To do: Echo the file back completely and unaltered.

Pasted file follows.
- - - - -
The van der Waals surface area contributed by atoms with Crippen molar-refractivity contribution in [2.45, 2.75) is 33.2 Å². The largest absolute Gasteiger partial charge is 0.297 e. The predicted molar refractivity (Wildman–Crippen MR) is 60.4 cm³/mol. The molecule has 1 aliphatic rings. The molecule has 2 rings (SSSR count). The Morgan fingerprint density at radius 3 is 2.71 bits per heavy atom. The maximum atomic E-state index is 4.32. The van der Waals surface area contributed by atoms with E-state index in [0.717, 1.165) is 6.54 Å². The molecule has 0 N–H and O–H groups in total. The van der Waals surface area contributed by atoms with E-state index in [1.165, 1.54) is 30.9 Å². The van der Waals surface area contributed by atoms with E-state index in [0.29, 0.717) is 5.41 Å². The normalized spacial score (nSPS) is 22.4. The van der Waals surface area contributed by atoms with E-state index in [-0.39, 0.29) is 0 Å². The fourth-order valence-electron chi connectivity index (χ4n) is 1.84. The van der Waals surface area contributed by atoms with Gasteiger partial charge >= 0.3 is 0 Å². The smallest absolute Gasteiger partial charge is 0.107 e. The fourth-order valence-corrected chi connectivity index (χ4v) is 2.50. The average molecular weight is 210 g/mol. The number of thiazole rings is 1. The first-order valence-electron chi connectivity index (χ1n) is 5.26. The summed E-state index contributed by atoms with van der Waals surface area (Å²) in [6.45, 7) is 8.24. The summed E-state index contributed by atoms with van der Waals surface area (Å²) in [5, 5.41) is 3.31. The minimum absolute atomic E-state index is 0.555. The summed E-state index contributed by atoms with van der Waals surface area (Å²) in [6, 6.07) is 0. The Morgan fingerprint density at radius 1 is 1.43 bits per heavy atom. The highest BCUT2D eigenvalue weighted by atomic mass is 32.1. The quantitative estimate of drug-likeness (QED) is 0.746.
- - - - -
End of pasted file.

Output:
The van der Waals surface area contributed by atoms with Crippen molar-refractivity contribution in [2.45, 2.75) is 33.2 Å². The largest absolute Gasteiger partial charge is 0.297 e. The predicted molar refractivity (Wildman–Crippen MR) is 60.4 cm³/mol. The molecule has 1 aliphatic rings. The molecule has 2 rings (SSSR count). The Morgan fingerprint density at radius 3 is 2.71 bits per heavy atom. The maximum atomic E-state index is 4.32. The van der Waals surface area contributed by atoms with E-state index in [0.717, 1.165) is 6.54 Å². The molecule has 0 N–H and O–H groups in total. The van der Waals surface area contributed by atoms with E-state index in [1.165, 1.54) is 30.9 Å². The van der Waals surface area contributed by atoms with E-state index in [0.29, 0.717) is 5.41 Å². The normalized spacial score (nSPS) is 22.4. The van der Waals surface area contributed by atoms with E-state index in [-0.39, 0.29) is 0 Å². The fourth-order valence-electron chi connectivity index (χ4n) is 1.84. The van der Waals surface area contributed by atoms with Gasteiger partial charge >= 0.3 is 0 Å². The smallest absolute Gasteiger partial charge is 0.107 e. The fourth-order valence-corrected chi connectivity index (χ4v) is 2.50. The average molecular weight is 210 g/mol. The number of thiazole rings is 1. The first-order valence-electron chi connectivity index (χ1n) is 5.26. The summed E-state index contributed by atoms with van der Waals surface area (Å²) in [6.45, 7) is 8.24. The summed E-state index contributed by atoms with van der Waals surface area (Å²) in [5, 5.41) is 3.31. The minimum absolute atomic E-state index is 0.555. The summed E-state index contributed by atoms with van der Waals surface area (Å²) in [6, 6.07) is 0. The Morgan fingerprint density at radius 1 is 1.43 bits per heavy atom. The highest BCUT2D eigenvalue weighted by atomic mass is 32.1. The quantitative estimate of drug-likeness (QED) is 0.746.